Fed By Christ

Fed By Christ


2nd Sunday After Pentecost, June 3, 2018

Grace to you and peace from God our Father and the Lord Jesus Christ. Amen.

How many of you were told when you were little to “clean your plate?” or “Don’t take more than you can eat?” or even, “Don’t waste food.”

We have all seen kids and adults waste food, take more than they can eat or leave behind good food in their plates. I am from the generation that heard frequently, “Clean your plate. There are children in India starving. Don’t waste food.” So I grew up and passed the same information on to my children, not about children in India, but children here in the United States, and people here in general. Hunger is an issue in this world and even here, in the country that boasts it’s the best in the world and yet has 41 million people who face hunger, 13 million of which are children, and 5 million of which are seniors.

In our gospel lesson for this morning, Jesus is on the hot seat again with the Pharisees. On the sabbath, Jesus and the disciples were going through the grain fields, and the disciples were plucking the heads of grain to satisfy their hunger. The Pharisees complain to Jesus. “Why are they doing what is
not lawful on the sabbath?” Jesus responds to them by saying, “Haven’t you ever read what David and his companions did when they were hungry and in need of food? He entered the house of God, and ate the bread that priests made for sacrifice to God, which is not lawful for any but the priests to eat, and he gave some to his companions?” Then Jesus said to his critics, “The sabbath was made for humankind, not humankind for the sabbath.”

Jesus is right you know. The sabbath was made as a day of rest, a day when humankind rest from their labors.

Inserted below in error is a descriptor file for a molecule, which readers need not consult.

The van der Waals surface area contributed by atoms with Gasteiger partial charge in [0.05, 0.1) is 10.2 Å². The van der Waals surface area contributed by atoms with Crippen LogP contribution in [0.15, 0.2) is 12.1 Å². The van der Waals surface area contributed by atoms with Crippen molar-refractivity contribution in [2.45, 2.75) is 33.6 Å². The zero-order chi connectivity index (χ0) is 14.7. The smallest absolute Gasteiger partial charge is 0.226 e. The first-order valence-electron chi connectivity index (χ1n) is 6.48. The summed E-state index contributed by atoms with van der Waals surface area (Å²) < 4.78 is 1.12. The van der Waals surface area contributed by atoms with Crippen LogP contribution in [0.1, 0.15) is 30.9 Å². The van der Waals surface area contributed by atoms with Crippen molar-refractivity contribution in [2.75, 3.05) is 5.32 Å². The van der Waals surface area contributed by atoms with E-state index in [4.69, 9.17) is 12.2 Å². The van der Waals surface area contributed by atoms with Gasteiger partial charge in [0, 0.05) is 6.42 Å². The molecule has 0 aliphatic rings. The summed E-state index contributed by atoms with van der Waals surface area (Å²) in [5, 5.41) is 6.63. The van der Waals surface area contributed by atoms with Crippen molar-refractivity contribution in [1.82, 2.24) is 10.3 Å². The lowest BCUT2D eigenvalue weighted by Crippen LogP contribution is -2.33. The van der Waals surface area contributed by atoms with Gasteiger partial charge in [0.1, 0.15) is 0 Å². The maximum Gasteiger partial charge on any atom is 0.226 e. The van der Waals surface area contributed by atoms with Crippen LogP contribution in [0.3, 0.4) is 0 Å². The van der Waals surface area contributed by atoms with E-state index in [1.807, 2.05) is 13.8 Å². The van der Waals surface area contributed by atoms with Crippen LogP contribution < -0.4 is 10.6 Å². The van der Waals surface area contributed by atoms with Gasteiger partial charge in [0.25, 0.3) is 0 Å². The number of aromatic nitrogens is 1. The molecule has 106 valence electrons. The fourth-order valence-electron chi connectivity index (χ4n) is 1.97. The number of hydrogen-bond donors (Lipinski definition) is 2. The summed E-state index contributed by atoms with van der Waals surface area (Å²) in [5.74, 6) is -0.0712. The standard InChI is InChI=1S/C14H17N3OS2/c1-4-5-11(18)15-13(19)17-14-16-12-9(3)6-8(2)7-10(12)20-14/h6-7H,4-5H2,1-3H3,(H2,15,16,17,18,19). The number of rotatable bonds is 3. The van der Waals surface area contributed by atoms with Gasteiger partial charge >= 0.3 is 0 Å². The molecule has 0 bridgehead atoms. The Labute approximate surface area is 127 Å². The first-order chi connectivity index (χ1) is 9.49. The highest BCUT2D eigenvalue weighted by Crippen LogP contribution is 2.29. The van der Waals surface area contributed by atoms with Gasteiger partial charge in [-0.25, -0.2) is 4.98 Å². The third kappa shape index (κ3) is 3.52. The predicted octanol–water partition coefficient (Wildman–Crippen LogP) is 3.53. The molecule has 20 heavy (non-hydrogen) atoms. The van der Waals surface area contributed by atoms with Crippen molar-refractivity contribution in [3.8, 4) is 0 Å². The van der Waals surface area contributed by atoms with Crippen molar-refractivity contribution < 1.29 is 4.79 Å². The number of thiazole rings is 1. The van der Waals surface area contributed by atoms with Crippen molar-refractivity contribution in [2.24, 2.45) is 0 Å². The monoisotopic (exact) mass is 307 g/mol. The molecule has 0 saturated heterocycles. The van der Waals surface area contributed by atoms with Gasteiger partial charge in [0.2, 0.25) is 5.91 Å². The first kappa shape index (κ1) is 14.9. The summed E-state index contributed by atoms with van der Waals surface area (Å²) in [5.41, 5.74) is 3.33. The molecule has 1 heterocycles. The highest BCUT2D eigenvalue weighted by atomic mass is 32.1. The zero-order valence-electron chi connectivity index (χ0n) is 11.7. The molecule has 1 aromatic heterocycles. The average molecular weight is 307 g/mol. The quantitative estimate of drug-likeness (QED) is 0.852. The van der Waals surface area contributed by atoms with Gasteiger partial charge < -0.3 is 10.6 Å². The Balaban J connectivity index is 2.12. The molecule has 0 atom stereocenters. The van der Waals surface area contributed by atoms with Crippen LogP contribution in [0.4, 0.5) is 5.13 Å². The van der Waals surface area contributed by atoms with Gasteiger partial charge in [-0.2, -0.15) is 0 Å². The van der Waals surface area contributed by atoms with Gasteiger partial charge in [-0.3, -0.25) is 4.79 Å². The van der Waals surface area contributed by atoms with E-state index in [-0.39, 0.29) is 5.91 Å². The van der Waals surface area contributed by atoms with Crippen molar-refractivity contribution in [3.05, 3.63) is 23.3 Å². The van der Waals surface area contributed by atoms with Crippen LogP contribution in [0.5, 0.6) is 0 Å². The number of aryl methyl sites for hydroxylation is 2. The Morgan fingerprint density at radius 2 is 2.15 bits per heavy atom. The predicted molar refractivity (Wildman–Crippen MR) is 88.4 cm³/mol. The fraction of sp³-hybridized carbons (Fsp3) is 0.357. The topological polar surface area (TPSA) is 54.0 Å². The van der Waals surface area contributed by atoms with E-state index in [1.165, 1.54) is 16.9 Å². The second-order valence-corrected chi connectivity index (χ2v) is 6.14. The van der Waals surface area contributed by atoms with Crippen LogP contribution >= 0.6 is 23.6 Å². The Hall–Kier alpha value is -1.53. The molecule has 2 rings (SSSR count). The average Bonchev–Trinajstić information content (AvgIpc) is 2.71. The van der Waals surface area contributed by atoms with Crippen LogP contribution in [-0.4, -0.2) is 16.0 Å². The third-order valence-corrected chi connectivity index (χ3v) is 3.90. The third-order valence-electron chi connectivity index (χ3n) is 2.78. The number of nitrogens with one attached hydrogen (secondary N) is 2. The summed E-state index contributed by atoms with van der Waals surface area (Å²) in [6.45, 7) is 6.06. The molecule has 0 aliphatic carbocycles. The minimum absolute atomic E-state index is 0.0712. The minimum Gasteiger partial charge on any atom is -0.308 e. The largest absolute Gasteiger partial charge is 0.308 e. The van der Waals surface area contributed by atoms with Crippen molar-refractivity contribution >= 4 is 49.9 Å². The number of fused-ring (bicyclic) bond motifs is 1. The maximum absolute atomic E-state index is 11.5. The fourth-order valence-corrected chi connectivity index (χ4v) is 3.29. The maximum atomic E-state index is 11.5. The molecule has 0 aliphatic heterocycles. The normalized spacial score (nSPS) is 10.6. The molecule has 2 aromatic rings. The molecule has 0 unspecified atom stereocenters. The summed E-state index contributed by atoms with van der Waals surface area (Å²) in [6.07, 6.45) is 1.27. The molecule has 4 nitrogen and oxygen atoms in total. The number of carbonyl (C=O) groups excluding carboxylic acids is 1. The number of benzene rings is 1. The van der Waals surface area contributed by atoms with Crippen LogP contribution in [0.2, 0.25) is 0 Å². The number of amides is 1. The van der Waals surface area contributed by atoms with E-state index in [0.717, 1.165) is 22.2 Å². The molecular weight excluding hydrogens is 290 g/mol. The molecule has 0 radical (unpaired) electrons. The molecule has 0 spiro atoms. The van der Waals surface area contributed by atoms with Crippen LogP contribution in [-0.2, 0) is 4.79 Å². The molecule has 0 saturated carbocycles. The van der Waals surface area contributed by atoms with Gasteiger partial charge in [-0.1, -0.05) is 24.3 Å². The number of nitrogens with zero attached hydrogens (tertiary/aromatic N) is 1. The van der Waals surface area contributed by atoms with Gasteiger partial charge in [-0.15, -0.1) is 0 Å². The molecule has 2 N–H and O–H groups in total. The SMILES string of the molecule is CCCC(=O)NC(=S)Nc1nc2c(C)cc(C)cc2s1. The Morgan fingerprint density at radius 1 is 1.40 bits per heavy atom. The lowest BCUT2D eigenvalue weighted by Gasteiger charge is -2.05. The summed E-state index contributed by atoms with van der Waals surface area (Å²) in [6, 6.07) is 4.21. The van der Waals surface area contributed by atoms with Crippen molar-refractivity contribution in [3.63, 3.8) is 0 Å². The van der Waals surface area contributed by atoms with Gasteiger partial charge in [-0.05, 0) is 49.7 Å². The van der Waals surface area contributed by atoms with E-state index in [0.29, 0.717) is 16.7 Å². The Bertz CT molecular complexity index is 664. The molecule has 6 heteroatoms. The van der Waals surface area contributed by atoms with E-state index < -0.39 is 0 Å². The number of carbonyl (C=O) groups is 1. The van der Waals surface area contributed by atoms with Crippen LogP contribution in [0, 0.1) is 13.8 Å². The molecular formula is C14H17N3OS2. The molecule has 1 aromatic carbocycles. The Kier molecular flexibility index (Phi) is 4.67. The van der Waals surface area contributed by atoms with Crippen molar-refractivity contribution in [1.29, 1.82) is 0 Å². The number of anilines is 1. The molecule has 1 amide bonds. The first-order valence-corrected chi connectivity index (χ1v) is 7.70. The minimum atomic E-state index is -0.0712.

But the leaders of Israel had so over interpreted the law and hung on it so many more legalisms, that the law had become both burdensome and heartless. They were saying, “You cannot feed the hungry on the sabbath because that is work.” Jesus response is that the Son of Man is Lord of the sabbath, and they are not. If he says it is right, and generous, and good and even necessary to care for those who are hungry, those who are in need even on the sabbath, how can they turn them away? How can they ignore the hardship in their midst? They cared more for the law than they had compassion on their brothers and sisters in the world.

The theme for this years Lower Susquehanna Synod Assembly was “Eradicating Hunger One Relationship at a Time.” Our keynote speaker was Mikka McCracken who is the Director for Planning and Engagement for ELCA World Hunger. She was such a warm and engaging speaker as she unpacked our theme for us. She explained that the word “Eradicate” means “to get rid of or destroy completely.” It is most often used in reference to diseases like smallpox, which was declared eradicated in 1979. To eradicate hunger would be an amazing thing.

There is enough food produced in the world every year to feed every person in the world. It’s getting the food to where it is needed that is a problem.
She also said, “Eradicating hunger is a daunting, not hopeless. As the church, we are powerful because of Jesus Christ. Friends, we act like we have forgotten this.” She went on to say, “Money is only part of the equation. Have you heard of the feeding of the 5,000? If they would’ve said, we don’t have enough money to feed all of these people, we would have missed that miracle straight up.”

She’s right. While the disciples complained about not having enough, a boy with five small loaves and two fish gladly gave them to Jesus, and through the faith of one boy and a miracle of heaven, 5’000 would be fed, and the leftovers gathered up afterwards.

It would be so easy for us to say, we are too small, what can we do? We can and do great things. Here in Marion, we help to find children at risk for hunger on the weekends. We help with Brown Bag. And we helped gather food for the Central PA Foodbank which we took up to synod Assembly. We have members who consistently give to the ELCA World Hunger program. Remember that the world in World hunger, included the US. We are after all, a part of the world.

Feeding the hungry is an act of faith. It is our faith in the blessings and grace of God and the fulfillment of the command of Christ to love one another, and to even love our enemies.

In the days and weeks ahead, think about ways in which we might continue to fight hunger here in Franklin County, and in Pennsylvania as a whole. What ideas do you have of things we might do here at Salem to feed the hungry?

Think about these things, and even more so, pray about them. Pray that God would show us a way to feed the hungry in our county. Feeding the hungry is a response of faith. We feed because we have been fed by Christ.


Wind of God